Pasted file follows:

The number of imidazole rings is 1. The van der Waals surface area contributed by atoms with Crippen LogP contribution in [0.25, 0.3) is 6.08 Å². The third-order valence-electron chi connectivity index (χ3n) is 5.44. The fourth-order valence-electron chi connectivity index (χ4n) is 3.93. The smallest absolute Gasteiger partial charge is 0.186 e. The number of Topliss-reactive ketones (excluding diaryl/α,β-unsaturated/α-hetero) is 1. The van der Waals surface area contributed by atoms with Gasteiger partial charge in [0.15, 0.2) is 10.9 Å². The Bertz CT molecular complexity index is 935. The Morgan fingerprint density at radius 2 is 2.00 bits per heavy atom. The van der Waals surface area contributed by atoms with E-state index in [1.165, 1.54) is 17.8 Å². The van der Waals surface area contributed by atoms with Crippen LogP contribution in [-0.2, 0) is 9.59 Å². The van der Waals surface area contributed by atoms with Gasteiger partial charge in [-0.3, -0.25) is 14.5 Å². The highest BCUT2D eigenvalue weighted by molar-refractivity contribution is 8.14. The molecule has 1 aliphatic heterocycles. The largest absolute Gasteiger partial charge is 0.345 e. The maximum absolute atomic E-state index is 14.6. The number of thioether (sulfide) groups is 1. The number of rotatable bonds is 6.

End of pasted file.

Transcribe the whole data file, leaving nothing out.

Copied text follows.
The number of imidazole rings is 1. The van der Waals surface area contributed by atoms with Crippen LogP contribution in [0.25, 0.3) is 6.08 Å². The third-order valence-electron chi connectivity index (χ3n) is 5.44. The fourth-order valence-electron chi connectivity index (χ4n) is 3.93. The smallest absolute Gasteiger partial charge is 0.186 e. The number of Topliss-reactive ketones (excluding diaryl/α,β-unsaturated/α-hetero) is 1. The van der Waals surface area contributed by atoms with Gasteiger partial charge in [0.15, 0.2) is 10.9 Å². The Bertz CT molecular complexity index is 935. The Morgan fingerprint density at radius 2 is 2.00 bits per heavy atom. The van der Waals surface area contributed by atoms with E-state index in [1.165, 1.54) is 17.8 Å². The van der Waals surface area contributed by atoms with Crippen LogP contribution in [-0.2, 0) is 9.59 Å². The van der Waals surface area contributed by atoms with Gasteiger partial charge in [-0.3, -0.25) is 14.5 Å². The highest BCUT2D eigenvalue weighted by molar-refractivity contribution is 8.14. The molecule has 1 aliphatic heterocycles. The largest absolute Gasteiger partial charge is 0.345 e. The maximum absolute atomic E-state index is 14.6. The number of thioether (sulfide) groups is 1. The number of rotatable bonds is 6.